FEATURE: Shocktober - The Wicker Man (The Final Cut - 1973)

Over the course of October, I shall be watching one horror movie a day and reviewing it right here for your reading pleasure. I haven't seen any of the films I'll be watching before and you can find the full list here. Sort of spoilers here, I guess.

The Wicker Man is a horror so successful and so universally admired that it's near impossible to think that someone hasn't seen it. Until today, I hadn't, but it struck me as I set up the film that there was very little about it that I didn't already know. The infamous ending is well-known and appears regularly on Horror's Scariest Scenes-type lists, Britt Ekland's jiggling bum is likewise a prominent fixture in discussion and the film's even had its own remake (which I flat out refuse to believe was intended as anything other than a comedy). Yet these thoughts also came with a hint of doubt; could The Wicker Man still have any power over me if I already know what's going to happen to poor old Edward Woodward?

Put simply, yes. That would make for a very short article however.

I realised something very early in the film, pretty much at the point Detective Sergeant Howie, Woodward's character, walks into the pub and they all stop talking to stare at him. Even without knowledge of the ending, it was clear this was never going to end happily. He's too alien, too rigid in his ways and too intent on imposing his own order on this community that doesn't want or arguably need it. Woodward's performance is, as expected, pitch perfect as Howie goes through every torment they can throw at him. It's always a difficult balance to strike as the odd one out in an ensemble and it's something that a good horror can rely on, like Deborah Kerr's performance in The Innocents for example. 

The Wicker Man's horror is easy to buy into because local traditions are weird. Regardless of their origin, pagan/Christian whatever they may be, a place has its own stories, its own rituals and ways. I come from a town famous for selling their town bible to buy a new bear for the bear-baiting. When I was in primary school, we learnt about it and there's even a folk song we all learnt to sing for the Mayor. Now to anyone who doesn't grow up in that town, it's a bit weird that we celebrate this at all, but there is bear iconography throughout the town, from the local rugby club to its Beartown nickname. The bear tale may be nowhere near as sinister as what goes on on Summerisle, but it too is defined by the heritage and traditions of its community.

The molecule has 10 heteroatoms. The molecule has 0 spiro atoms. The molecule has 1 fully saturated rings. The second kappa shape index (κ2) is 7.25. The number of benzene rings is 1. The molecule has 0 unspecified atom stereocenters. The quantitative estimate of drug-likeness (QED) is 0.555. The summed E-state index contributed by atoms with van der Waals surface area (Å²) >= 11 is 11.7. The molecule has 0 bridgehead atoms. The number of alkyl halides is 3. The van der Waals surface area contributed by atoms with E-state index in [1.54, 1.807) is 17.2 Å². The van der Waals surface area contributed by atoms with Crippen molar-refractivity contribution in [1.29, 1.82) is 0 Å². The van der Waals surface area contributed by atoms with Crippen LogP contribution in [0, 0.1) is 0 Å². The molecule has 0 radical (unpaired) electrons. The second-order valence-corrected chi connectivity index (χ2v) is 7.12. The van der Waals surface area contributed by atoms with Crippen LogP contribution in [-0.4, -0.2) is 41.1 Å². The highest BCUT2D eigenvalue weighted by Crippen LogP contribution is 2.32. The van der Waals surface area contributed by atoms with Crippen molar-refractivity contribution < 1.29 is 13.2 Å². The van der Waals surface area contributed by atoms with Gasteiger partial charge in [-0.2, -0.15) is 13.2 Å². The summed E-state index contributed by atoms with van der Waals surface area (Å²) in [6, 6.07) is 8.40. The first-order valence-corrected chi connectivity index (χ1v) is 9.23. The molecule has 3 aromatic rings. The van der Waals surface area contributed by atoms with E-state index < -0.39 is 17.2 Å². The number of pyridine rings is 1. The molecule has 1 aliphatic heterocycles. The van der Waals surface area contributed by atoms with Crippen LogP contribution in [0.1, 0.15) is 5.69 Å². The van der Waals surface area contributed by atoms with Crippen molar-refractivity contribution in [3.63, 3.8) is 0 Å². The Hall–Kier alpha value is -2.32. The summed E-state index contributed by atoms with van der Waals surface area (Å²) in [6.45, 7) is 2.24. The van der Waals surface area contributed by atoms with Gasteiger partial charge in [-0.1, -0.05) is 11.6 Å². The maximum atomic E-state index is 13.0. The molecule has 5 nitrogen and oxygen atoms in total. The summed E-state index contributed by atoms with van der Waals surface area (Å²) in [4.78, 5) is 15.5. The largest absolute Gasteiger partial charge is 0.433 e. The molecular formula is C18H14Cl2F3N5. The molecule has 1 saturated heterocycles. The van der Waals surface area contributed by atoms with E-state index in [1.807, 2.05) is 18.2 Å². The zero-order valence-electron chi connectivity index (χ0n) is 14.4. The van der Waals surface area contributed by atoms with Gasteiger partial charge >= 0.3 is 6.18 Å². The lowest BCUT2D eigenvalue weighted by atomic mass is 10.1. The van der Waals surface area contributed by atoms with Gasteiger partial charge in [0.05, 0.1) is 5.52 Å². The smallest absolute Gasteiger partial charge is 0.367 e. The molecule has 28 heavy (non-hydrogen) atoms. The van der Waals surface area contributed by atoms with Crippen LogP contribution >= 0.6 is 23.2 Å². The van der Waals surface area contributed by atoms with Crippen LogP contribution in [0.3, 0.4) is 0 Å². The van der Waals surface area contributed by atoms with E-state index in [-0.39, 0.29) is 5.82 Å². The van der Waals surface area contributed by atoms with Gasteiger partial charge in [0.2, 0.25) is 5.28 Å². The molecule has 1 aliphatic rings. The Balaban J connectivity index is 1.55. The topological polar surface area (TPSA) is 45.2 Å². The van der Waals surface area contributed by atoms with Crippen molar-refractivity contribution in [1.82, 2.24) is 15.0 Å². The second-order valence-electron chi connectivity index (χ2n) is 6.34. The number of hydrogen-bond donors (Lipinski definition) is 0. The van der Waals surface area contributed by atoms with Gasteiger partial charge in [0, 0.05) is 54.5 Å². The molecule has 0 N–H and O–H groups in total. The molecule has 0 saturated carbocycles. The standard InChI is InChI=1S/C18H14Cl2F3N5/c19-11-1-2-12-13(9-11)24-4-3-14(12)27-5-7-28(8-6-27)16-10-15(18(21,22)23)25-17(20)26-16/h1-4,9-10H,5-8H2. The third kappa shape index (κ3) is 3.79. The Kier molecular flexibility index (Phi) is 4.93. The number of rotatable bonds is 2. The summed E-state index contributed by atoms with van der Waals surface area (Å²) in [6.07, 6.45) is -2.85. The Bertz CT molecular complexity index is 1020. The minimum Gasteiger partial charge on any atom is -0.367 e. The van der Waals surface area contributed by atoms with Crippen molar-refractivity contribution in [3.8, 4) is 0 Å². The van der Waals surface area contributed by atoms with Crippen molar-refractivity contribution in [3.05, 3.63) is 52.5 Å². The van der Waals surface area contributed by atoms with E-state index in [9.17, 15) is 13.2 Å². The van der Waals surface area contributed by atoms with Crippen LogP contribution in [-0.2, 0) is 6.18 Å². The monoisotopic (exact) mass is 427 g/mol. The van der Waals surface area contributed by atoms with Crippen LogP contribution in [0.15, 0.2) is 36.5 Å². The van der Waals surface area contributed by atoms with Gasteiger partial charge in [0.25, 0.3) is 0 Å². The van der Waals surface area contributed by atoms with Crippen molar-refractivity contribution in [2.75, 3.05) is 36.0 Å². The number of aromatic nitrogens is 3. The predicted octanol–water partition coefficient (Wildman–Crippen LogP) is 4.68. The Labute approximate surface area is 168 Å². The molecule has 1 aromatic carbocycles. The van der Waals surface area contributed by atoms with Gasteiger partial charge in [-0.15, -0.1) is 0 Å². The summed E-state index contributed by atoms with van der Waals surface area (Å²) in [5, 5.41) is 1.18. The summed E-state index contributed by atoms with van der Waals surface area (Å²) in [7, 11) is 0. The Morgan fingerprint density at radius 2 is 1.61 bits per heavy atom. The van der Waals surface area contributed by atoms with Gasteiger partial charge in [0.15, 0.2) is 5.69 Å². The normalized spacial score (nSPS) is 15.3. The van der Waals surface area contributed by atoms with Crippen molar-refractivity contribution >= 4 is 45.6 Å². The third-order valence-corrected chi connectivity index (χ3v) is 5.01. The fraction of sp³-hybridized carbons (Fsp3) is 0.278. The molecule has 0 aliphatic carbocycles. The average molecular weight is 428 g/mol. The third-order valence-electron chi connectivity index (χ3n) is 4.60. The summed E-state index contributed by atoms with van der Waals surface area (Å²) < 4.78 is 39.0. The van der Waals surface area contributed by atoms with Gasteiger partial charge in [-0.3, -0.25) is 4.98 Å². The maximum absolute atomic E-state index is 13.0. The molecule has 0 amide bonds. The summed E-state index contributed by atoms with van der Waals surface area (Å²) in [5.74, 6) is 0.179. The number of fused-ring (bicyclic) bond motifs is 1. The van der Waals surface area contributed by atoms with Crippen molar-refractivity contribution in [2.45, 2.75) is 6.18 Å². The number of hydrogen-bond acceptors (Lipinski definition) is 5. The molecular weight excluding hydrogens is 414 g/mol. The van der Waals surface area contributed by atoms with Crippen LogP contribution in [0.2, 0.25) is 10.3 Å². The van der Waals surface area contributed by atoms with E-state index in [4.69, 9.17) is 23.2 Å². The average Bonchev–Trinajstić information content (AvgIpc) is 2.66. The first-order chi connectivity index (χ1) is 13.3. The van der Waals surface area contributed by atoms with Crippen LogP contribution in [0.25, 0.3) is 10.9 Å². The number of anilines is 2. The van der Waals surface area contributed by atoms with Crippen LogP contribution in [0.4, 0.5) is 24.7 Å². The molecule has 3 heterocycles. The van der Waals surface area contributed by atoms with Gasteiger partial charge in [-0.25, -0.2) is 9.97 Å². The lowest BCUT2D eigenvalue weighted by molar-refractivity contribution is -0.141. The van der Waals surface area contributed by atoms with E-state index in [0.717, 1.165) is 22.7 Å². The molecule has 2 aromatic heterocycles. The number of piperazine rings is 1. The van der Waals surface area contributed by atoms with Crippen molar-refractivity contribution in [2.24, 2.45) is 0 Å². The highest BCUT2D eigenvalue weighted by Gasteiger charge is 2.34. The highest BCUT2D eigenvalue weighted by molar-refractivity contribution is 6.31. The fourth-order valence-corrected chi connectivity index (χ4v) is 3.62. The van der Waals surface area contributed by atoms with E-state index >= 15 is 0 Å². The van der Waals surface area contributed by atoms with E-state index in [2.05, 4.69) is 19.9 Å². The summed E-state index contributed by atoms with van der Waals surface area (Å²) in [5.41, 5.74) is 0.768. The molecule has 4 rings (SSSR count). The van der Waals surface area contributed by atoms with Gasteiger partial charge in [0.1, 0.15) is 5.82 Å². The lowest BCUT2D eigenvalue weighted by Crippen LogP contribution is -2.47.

The songs are a huge part of that, a combination of folk music and nursery rhymes, as well as the traditions like the costumes and the May Pole dancing (something which I have had to do and yes, it is every bit as weird and awkward as it looks with a high risk of strangulation at the hands of some unwitting 6 year old who doesn't know when to lower the ribbon). Their religious iconography is everywhere and they practice it with the freedom that comes with living in a place so remote from any form of society. When Howie barges in questioning everything, refusing to join in and generally getting quite belligerent, the community shuts him out at every turn. It's only right at the very end you realise how far everything has been designed. Chaos might look like the order of the day, but that's just a carefully constructed illusion crafted to draw him in.

What starts off as a seemingly ordinary missing persons case becomes something steadily stranger and sinister, guided by the assured hand of Christopher Lee. The escalation of the events towards the end of the film is almost overwhelming as everyone dons their costumes and the May Day rituals begin. Baa Baa Black Sheep and the Oranges & Lemons game will never be quite the same again. And somehow, knowing what was coming made everything that bit worse. By the end, I was practically ready to yell at Howie to run away and forget all about the missing girl. The tension mounts beautifully and the chilling ending is still unmatched.

As the film ended, I realised that despite seeing the clip of the actual wicker man so many times before, out of context it has no power. I wasn't afraid at all on a visceral level watching those clip shows, but watching The Wicker Man as a whole, that ending is the payoff for the general doom laden atmosphere. It's brutal and sinister and still very, very frightening.

- Becky

You can check out the full list of Shocktober reviews so far here.

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